When is it time to just “throw in the towel?
When you wait and wait but nothing is changing?
When others tell you that you should “Accept reality and move on?”
When it simply hurts too much to keep on hoping?
What is the half-life of a human hope?
God’s says “Hope deferred (delayed) makes the heart sick” (Prov.13:12)
Are you heartsick because you have unfulfilled desires? They come in all shapes and sizes. I want someone to love me. I want to be married, have children. own a home, get out from this debt. I need my son or daughter to come to Christ. I want to stop hurting. Some people spend their whole life grieving for the way things are, the way things could have been, should have been but simply aren’t.
God isn’t a killjoy. In fact, He goes as far as calling Himself “The God of hope”. Paul writes that a spirit-filled believer will even have overflowing hope!
“Now may the God of hope fill you with all joy and peace in believing, so that you will abound in hope by the power of the Holy Spirit.” Romans 15:13
You may be thinking “Why would God want me to have my heart set on what may never happen?” He doesn’t.
The hope that the Lord gives isn’t to fill us with more human desire for whatever we feel we need to be happy. Instead, God, is willing to fill you with “confident expectation” for those things He knows we need and that He has promised He will do.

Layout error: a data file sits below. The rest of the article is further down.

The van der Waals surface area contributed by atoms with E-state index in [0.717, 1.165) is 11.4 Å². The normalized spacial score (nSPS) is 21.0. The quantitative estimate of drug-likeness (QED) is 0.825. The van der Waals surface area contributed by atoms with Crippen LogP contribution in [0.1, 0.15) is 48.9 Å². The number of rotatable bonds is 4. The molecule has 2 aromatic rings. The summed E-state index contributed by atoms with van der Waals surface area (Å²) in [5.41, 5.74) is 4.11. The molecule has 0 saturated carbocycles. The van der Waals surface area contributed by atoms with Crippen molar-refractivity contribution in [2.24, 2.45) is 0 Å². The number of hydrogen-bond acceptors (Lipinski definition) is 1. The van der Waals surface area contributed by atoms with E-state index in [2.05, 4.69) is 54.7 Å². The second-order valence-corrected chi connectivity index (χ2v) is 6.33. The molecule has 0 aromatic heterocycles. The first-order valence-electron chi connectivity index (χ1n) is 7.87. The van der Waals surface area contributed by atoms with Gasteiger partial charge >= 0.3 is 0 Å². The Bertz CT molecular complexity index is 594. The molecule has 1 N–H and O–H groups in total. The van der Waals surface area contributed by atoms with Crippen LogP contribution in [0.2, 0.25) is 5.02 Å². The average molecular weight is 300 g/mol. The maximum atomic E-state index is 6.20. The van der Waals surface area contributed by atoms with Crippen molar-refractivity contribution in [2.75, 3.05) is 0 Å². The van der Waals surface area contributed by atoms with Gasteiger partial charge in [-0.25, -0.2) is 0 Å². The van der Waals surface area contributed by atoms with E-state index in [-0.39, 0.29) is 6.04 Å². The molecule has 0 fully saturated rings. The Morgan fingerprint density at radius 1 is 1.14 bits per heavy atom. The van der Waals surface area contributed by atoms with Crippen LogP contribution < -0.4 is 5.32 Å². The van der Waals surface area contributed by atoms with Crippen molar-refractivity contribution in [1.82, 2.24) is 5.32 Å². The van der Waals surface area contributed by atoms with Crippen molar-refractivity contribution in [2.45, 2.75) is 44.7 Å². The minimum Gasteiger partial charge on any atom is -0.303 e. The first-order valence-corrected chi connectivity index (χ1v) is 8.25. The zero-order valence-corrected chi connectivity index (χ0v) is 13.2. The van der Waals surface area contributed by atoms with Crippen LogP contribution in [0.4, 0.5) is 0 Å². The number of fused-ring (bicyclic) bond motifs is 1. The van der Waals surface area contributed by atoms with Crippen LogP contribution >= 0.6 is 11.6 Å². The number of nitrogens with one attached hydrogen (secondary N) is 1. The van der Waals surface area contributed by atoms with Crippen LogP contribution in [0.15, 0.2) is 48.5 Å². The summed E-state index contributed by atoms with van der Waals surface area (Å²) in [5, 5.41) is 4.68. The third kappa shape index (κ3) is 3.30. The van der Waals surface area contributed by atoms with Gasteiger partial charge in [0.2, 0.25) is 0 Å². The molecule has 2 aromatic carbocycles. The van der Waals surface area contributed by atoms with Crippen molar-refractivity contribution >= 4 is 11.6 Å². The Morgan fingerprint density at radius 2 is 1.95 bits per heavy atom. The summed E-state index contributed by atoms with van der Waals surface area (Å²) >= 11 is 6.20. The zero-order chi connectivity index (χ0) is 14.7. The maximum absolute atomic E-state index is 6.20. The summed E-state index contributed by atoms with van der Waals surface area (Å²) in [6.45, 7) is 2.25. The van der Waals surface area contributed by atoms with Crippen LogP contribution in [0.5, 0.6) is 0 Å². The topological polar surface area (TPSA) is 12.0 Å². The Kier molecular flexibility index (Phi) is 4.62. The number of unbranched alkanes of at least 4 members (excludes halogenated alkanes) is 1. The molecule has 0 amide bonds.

“Now faith is the assurance of things hoped for” Heb 11:1
Faith is my assurance that God will do what He said, that His promises are true in my life personally and practically. It means I can trust God will glorify Himself, make me more usable, and cause everything to work together for good in my life (no matter how it looks right now) simply because He has said so!
Seeing his precious Jerusalem smoldering in ashes, broken down and burned out, Jeremiah cried out:
“The Lord is my portion,” says my soul, “Therefore I have hope in Him.” (Lam 3:24)
Often, our problem is not that we have hope but what we have placed our hope is in.
A new police chaplain rode a night shift with a veteran police officer. It took some time, but the officer eventually warmed up and then opened up his heart to the man of God. He shared about all the disappointments he had experienced throughout his life. He spoke of a hard childhood, a broken marriage and a strained relationship with his son.
He told the chaplain he hardly felt anything at all anymore and that h had become callous to other’s losses and hurts. He felt damaged in his soul and pondered life’s purpose for him.
The chaplain shared with him about a Jesus who knew and loved him and truly hurt for every loss and hurt he had endured. He shared about how Jesus came in part to be a “man of sorrows, acquainted with grief” so He could understand and also comfort is in our wounded condition. He then led the officer in a prayer commiting his life, both his past hurts and failings as well as his future uncertainties into the hands of a redeeming Savior.
As the officer dropped the chaplain off at the end of the night. The officer rolled down his window, smile and said “Thanks, I was starting to think “Hope” was just a girl I used to know in the third grade!”